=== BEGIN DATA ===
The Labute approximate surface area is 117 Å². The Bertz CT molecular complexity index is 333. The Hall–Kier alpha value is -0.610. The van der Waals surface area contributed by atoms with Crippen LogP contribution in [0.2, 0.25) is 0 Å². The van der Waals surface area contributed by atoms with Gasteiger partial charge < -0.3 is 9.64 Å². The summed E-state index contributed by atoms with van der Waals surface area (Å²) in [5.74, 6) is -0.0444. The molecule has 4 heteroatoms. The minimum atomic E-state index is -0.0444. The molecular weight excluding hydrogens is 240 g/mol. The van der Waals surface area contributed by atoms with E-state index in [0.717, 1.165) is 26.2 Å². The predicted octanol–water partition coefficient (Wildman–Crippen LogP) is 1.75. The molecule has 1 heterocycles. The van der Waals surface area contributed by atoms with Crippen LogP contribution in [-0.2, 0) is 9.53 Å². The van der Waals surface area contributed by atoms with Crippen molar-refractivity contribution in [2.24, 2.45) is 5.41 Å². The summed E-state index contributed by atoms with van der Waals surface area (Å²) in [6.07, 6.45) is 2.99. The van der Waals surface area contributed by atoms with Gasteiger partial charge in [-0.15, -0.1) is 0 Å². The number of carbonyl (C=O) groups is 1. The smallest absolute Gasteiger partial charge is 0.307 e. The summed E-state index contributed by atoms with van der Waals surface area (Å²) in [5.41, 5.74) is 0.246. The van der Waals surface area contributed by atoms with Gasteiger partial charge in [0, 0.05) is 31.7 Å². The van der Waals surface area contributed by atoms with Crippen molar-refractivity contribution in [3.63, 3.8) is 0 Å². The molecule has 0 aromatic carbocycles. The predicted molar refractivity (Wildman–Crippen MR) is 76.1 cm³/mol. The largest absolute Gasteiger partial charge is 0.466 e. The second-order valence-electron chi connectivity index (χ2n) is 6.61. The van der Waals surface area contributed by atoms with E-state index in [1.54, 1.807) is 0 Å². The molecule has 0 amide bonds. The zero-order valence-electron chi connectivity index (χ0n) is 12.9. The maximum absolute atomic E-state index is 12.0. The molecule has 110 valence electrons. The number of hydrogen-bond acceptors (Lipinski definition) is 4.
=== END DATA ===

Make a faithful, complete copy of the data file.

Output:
The Labute approximate surface area is 117 Å². The Bertz CT molecular complexity index is 333. The Hall–Kier alpha value is -0.610. The van der Waals surface area contributed by atoms with Crippen LogP contribution in [0.2, 0.25) is 0 Å². The van der Waals surface area contributed by atoms with Gasteiger partial charge < -0.3 is 9.64 Å². The summed E-state index contributed by atoms with van der Waals surface area (Å²) in [5.74, 6) is -0.0444. The molecule has 4 heteroatoms. The minimum atomic E-state index is -0.0444. The molecular weight excluding hydrogens is 240 g/mol. The van der Waals surface area contributed by atoms with E-state index in [0.717, 1.165) is 26.2 Å². The predicted octanol–water partition coefficient (Wildman–Crippen LogP) is 1.75. The molecule has 1 heterocycles. The van der Waals surface area contributed by atoms with Crippen LogP contribution in [-0.2, 0) is 9.53 Å². The van der Waals surface area contributed by atoms with Crippen molar-refractivity contribution in [2.24, 2.45) is 5.41 Å². The summed E-state index contributed by atoms with van der Waals surface area (Å²) in [6.07, 6.45) is 2.99. The van der Waals surface area contributed by atoms with Gasteiger partial charge in [-0.15, -0.1) is 0 Å². The number of carbonyl (C=O) groups is 1. The smallest absolute Gasteiger partial charge is 0.307 e. The summed E-state index contributed by atoms with van der Waals surface area (Å²) in [5.41, 5.74) is 0.246. The van der Waals surface area contributed by atoms with Gasteiger partial charge in [0, 0.05) is 31.7 Å². The van der Waals surface area contributed by atoms with Crippen molar-refractivity contribution in [3.63, 3.8) is 0 Å². The molecule has 0 aromatic carbocycles. The predicted molar refractivity (Wildman–Crippen MR) is 76.1 cm³/mol. The largest absolute Gasteiger partial charge is 0.466 e. The second-order valence-electron chi connectivity index (χ2n) is 6.61. The van der Waals surface area contributed by atoms with E-state index in [1.54, 1.807) is 0 Å². The molecule has 0 amide bonds. The zero-order valence-electron chi connectivity index (χ0n) is 12.9. The maximum absolute atomic E-state index is 12.0. The molecule has 110 valence electrons. The number of hydrogen-bond acceptors (Lipinski definition) is 4.